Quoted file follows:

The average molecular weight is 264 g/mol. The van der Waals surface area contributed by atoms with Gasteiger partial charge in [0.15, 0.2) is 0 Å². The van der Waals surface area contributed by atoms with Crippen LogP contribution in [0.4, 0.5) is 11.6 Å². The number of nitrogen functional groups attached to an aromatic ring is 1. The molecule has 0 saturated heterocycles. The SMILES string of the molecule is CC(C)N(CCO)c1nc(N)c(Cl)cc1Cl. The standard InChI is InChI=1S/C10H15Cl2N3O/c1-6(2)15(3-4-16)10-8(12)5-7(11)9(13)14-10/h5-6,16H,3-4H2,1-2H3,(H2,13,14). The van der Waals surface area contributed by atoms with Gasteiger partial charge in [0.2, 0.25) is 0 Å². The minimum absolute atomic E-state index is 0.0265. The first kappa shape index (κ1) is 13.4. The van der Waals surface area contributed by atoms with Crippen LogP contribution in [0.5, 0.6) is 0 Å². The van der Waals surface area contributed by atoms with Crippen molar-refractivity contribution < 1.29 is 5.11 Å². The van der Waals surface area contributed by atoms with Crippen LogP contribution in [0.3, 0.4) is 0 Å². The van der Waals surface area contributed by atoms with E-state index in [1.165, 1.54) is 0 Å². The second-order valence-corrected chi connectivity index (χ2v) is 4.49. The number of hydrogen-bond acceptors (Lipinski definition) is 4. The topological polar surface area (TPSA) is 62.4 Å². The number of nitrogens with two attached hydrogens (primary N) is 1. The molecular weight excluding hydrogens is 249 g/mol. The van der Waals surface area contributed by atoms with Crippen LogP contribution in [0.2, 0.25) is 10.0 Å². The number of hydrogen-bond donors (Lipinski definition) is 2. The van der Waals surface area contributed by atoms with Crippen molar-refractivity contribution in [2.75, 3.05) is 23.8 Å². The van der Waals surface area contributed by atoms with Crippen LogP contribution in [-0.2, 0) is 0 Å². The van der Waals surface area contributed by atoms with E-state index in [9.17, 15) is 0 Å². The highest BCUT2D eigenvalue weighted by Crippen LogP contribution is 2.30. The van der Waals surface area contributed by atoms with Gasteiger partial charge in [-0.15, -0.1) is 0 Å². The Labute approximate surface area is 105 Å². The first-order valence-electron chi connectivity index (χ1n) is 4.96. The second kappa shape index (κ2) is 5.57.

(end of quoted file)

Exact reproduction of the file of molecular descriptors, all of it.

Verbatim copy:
The average molecular weight is 264 g/mol. The van der Waals surface area contributed by atoms with Gasteiger partial charge in [0.15, 0.2) is 0 Å². The van der Waals surface area contributed by atoms with Crippen LogP contribution in [0.4, 0.5) is 11.6 Å². The number of nitrogen functional groups attached to an aromatic ring is 1. The molecule has 0 saturated heterocycles. The SMILES string of the molecule is CC(C)N(CCO)c1nc(N)c(Cl)cc1Cl. The standard InChI is InChI=1S/C10H15Cl2N3O/c1-6(2)15(3-4-16)10-8(12)5-7(11)9(13)14-10/h5-6,16H,3-4H2,1-2H3,(H2,13,14). The van der Waals surface area contributed by atoms with Gasteiger partial charge in [0.2, 0.25) is 0 Å². The minimum absolute atomic E-state index is 0.0265. The first kappa shape index (κ1) is 13.4. The van der Waals surface area contributed by atoms with Crippen LogP contribution in [0.5, 0.6) is 0 Å². The van der Waals surface area contributed by atoms with Crippen molar-refractivity contribution < 1.29 is 5.11 Å². The van der Waals surface area contributed by atoms with Crippen LogP contribution in [0.3, 0.4) is 0 Å². The van der Waals surface area contributed by atoms with E-state index in [1.165, 1.54) is 0 Å². The second-order valence-corrected chi connectivity index (χ2v) is 4.49. The number of hydrogen-bond acceptors (Lipinski definition) is 4. The topological polar surface area (TPSA) is 62.4 Å². The number of nitrogens with two attached hydrogens (primary N) is 1. The molecular weight excluding hydrogens is 249 g/mol. The van der Waals surface area contributed by atoms with Crippen LogP contribution in [0.2, 0.25) is 10.0 Å². The number of hydrogen-bond donors (Lipinski definition) is 2. The van der Waals surface area contributed by atoms with Crippen molar-refractivity contribution in [2.75, 3.05) is 23.8 Å². The van der Waals surface area contributed by atoms with Crippen LogP contribution in [-0.2, 0) is 0 Å². The van der Waals surface area contributed by atoms with E-state index in [9.17, 15) is 0 Å². The highest BCUT2D eigenvalue weighted by Crippen LogP contribution is 2.30. The van der Waals surface area contributed by atoms with Gasteiger partial charge in [-0.15, -0.1) is 0 Å². The Labute approximate surface area is 105 Å². The first-order valence-electron chi connectivity index (χ1n) is 4.96. The second kappa shape index (κ2) is 5.57.